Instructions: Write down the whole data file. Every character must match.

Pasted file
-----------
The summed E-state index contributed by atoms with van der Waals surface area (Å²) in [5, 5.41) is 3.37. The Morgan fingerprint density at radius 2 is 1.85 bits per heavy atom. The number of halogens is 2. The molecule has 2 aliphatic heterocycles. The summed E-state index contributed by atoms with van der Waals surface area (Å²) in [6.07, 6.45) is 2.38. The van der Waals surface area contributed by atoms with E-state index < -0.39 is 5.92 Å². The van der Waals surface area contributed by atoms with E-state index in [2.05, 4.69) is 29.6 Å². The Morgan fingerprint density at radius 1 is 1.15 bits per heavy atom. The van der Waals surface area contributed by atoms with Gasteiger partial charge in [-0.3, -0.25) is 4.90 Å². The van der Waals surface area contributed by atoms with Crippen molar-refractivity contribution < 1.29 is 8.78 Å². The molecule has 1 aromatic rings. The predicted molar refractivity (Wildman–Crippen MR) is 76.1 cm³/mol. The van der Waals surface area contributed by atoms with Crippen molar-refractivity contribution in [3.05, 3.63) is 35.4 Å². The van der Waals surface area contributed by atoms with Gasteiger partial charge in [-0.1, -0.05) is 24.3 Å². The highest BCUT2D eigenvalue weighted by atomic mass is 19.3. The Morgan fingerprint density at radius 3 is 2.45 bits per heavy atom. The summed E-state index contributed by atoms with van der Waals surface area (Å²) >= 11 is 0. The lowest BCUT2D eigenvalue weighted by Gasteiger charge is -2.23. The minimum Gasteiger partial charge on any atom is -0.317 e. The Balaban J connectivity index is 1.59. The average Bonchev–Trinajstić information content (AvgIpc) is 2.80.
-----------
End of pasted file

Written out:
The summed E-state index contributed by atoms with van der Waals surface area (Å²) in [5, 5.41) is 3.37. The Morgan fingerprint density at radius 2 is 1.85 bits per heavy atom. The number of halogens is 2. The molecule has 2 aliphatic heterocycles. The summed E-state index contributed by atoms with van der Waals surface area (Å²) in [6.07, 6.45) is 2.38. The van der Waals surface area contributed by atoms with E-state index < -0.39 is 5.92 Å². The van der Waals surface area contributed by atoms with E-state index in [2.05, 4.69) is 29.6 Å². The Morgan fingerprint density at radius 1 is 1.15 bits per heavy atom. The van der Waals surface area contributed by atoms with Gasteiger partial charge in [-0.3, -0.25) is 4.90 Å². The van der Waals surface area contributed by atoms with Crippen molar-refractivity contribution < 1.29 is 8.78 Å². The molecule has 1 aromatic rings. The predicted molar refractivity (Wildman–Crippen MR) is 76.1 cm³/mol. The van der Waals surface area contributed by atoms with Crippen molar-refractivity contribution in [3.05, 3.63) is 35.4 Å². The van der Waals surface area contributed by atoms with Gasteiger partial charge in [-0.1, -0.05) is 24.3 Å². The highest BCUT2D eigenvalue weighted by atomic mass is 19.3. The Morgan fingerprint density at radius 3 is 2.45 bits per heavy atom. The summed E-state index contributed by atoms with van der Waals surface area (Å²) >= 11 is 0. The lowest BCUT2D eigenvalue weighted by Gasteiger charge is -2.23. The minimum Gasteiger partial charge on any atom is -0.317 e. The Balaban J connectivity index is 1.59. The average Bonchev–Trinajstić information content (AvgIpc) is 2.80.